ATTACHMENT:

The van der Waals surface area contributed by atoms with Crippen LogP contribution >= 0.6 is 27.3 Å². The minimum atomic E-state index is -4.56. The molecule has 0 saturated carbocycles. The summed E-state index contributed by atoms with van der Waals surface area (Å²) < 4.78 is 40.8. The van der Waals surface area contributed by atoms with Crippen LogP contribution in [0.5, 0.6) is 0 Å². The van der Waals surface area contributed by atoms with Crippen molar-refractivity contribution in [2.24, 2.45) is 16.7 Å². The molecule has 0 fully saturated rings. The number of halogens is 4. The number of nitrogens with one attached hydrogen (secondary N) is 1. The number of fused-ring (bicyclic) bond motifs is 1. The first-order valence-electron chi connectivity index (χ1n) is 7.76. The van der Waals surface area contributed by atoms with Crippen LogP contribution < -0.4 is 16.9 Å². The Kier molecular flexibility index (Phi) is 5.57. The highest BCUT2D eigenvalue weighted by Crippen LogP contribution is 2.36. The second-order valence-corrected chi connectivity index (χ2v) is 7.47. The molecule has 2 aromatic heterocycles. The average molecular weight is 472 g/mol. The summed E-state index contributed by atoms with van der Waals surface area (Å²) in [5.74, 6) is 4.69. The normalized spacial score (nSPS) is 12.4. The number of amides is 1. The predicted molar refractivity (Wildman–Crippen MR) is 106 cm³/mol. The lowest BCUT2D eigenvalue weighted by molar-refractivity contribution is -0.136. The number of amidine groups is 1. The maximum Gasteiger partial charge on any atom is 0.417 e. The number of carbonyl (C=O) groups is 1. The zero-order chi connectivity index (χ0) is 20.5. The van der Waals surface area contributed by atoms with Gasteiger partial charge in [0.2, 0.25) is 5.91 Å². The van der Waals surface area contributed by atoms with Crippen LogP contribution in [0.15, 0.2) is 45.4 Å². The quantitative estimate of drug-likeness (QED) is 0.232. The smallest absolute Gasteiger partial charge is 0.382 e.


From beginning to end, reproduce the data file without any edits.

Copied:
The van der Waals surface area contributed by atoms with Crippen LogP contribution >= 0.6 is 27.3 Å². The minimum atomic E-state index is -4.56. The molecule has 0 saturated carbocycles. The summed E-state index contributed by atoms with van der Waals surface area (Å²) < 4.78 is 40.8. The van der Waals surface area contributed by atoms with Crippen LogP contribution in [0.5, 0.6) is 0 Å². The van der Waals surface area contributed by atoms with Crippen molar-refractivity contribution in [2.24, 2.45) is 16.7 Å². The molecule has 0 fully saturated rings. The number of halogens is 4. The number of nitrogens with one attached hydrogen (secondary N) is 1. The number of fused-ring (bicyclic) bond motifs is 1. The first-order valence-electron chi connectivity index (χ1n) is 7.76. The van der Waals surface area contributed by atoms with Crippen LogP contribution < -0.4 is 16.9 Å². The Kier molecular flexibility index (Phi) is 5.57. The highest BCUT2D eigenvalue weighted by Crippen LogP contribution is 2.36. The second-order valence-corrected chi connectivity index (χ2v) is 7.47. The molecule has 2 aromatic heterocycles. The average molecular weight is 472 g/mol. The summed E-state index contributed by atoms with van der Waals surface area (Å²) in [5.74, 6) is 4.69. The normalized spacial score (nSPS) is 12.4. The number of amides is 1. The predicted molar refractivity (Wildman–Crippen MR) is 106 cm³/mol. The lowest BCUT2D eigenvalue weighted by molar-refractivity contribution is -0.136. The number of amidine groups is 1. The maximum Gasteiger partial charge on any atom is 0.417 e. The number of carbonyl (C=O) groups is 1. The zero-order chi connectivity index (χ0) is 20.5. The van der Waals surface area contributed by atoms with Gasteiger partial charge in [0.2, 0.25) is 5.91 Å². The van der Waals surface area contributed by atoms with Crippen LogP contribution in [0.15, 0.2) is 45.4 Å². The quantitative estimate of drug-likeness (QED) is 0.232. The smallest absolute Gasteiger partial charge is 0.382 e.